The medal was struck in silver and is a disk, 36 millimetres (1.42 inches) in diameter and 3 millimetres (0.12 inches) thick. The suspender is an ornamented scroll pattern swivelling type, affixed to the medal by means of a claw and a horizontal pin through the upper edge of the medal. On the Queen Victoria version, the suspender mount is a double-toe claw, while the King Edward VII version has a single-toe claw.
The obverse of the Queen Victoria version of the Army Long Service and Good Conduct Medal (Cape of Good Hope) is identical to that of the Queen Victoria version of the Distinguished Conduct Medal and shows a Trophy of Arms, incorporating a central shield bearing the Royal Coat of Arms, without any inscription. The King Edward VII version has the effigy of the King and is inscribed "EDWARDVS VII REX IMPERATOR" around the perimeter. Both versions have a raised rim.
The reverse of both versions is smooth with a raised rim and bears the inscriptions "CAPE OF GOOD HOPE" in a curved line at the top and "FOR LONG SERVICE AND GOOD CONDUCT" in four straight lines in the centre. The inscriptions are underlined by three dots between two spear blades at the bottom.
While the ribbon of the British Army Long Service and Good Conduct Medal was plain crimson until mid-1916, the ribbon of the Cape of Good Hope medal is 32 millimetres wide and crimson, with a 4 millimetres wide yellow band in the centre.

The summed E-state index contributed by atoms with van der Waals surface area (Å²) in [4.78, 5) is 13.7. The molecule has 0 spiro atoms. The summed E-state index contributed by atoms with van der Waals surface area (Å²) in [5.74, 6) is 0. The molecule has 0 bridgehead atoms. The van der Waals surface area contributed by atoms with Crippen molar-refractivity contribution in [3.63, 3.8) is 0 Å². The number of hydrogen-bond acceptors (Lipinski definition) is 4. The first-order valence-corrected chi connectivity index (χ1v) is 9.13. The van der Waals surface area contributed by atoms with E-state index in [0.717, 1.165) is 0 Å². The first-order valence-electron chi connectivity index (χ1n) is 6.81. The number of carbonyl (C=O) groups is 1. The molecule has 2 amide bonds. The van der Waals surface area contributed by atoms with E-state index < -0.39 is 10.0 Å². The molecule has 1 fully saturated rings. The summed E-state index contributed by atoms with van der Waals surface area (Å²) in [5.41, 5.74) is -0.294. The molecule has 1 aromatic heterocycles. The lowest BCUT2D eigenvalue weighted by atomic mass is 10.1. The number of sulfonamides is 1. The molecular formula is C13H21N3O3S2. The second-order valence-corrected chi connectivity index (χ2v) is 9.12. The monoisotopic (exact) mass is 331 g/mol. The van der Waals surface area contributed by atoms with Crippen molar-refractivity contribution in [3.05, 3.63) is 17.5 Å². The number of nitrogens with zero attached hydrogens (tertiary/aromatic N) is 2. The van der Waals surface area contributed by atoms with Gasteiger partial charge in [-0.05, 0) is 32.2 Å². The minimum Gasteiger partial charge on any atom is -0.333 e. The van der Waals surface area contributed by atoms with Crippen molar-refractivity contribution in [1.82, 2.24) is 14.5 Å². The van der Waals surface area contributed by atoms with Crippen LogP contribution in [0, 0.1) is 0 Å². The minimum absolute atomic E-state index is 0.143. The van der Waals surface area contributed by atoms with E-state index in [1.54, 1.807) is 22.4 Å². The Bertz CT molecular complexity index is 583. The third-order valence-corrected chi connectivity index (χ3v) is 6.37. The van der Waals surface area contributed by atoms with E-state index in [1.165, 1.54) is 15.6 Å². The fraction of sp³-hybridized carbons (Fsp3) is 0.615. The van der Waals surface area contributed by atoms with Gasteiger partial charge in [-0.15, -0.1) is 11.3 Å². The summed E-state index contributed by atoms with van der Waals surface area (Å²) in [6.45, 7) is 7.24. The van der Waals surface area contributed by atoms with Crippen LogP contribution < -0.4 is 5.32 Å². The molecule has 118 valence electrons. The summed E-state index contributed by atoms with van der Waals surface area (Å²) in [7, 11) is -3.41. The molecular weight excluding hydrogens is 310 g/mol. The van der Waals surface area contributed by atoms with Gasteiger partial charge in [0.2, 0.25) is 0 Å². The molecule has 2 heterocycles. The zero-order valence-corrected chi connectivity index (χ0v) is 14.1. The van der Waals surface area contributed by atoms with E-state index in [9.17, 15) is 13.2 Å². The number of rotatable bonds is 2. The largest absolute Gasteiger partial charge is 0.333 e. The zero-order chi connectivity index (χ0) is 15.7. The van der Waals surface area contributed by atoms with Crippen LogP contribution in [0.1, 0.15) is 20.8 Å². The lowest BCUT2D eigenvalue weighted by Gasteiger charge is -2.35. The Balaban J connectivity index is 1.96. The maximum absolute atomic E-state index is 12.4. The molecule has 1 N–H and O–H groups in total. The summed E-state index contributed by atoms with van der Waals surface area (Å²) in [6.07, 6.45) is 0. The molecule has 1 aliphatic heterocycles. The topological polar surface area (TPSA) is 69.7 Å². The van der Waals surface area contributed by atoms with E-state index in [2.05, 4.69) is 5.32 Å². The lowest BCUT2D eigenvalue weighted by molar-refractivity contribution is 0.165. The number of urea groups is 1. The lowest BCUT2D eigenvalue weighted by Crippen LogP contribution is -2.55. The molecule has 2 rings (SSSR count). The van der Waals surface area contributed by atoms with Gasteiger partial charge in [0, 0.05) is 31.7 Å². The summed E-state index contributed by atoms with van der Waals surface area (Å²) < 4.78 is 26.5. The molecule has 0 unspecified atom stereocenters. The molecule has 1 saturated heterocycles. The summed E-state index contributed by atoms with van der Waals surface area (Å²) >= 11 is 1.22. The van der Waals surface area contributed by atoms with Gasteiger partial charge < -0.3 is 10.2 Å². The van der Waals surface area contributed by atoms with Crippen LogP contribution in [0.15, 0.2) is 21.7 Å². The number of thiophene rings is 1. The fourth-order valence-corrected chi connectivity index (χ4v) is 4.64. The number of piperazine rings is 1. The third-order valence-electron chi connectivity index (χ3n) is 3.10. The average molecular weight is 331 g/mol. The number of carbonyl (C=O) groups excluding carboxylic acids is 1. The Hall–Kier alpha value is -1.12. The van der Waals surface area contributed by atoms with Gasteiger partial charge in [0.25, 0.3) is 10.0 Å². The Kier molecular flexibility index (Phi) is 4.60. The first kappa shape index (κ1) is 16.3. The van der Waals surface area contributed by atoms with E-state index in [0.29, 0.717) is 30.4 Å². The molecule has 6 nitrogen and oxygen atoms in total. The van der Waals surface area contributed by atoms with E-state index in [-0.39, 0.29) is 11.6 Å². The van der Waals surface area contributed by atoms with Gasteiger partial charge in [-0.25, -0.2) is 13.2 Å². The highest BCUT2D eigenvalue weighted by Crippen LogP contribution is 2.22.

Of the four Colonies which were to form the Union of South Africa in 1910, the Cape of Good Hope and the Colony of Natal adopted their own territorial versions of the Army Long Service and Good Conduct Medal. The award of these medals was discontinued when the Union of South Africa was established in 1910 and began to award the Permanent Forces of the Empire Beyond the Seas Medal, instituted in that same year as a single common award for long service and good conduct in the Permanent Forces of the Dominions and Colonies.
- "No. 33653". The London Gazette. 17 October 1930. p. 6313.
- South African Medal Website – Colonial Military Forces (Accessed 6 May 2015)
- McCreery, Christopher (2011). The Canadian Forces’ Decoration (PDF). Ottawa: Directorate of Honours and Recognition National Defence Headquarters. pp. 6–9. (Accessed 26 May 2015)
- Stephen Stratford Medals site - British Military & Criminal History - 1900 to 1999 - Army Long Service & Good Conduct Medal Archived 24 September 2015 at the Wayback Machine (Accessed 26 May 2015)
- Center for Research Libraries - Official Gazettes Search - Results for: Cape of Good Hope (British Colony) (Accessed 26 May 2015)
- "No. 56878". The London Gazette (Supplement). 17 March 2003. p. 3352.
- Government Notice no. 1982 of 1 October 1954 - Order of Precedence of Orders, Decorations and Medals, published in the Government Gazette of 1 October 1954.
- Republic of South Africa Government Gazette Vol. 477, no. 27376, Pretoria, 11 March 2005, OCLC 72827981
- South African Medal Website – Union Defence Forces (1913–1939) (Accessed 9 May 2015)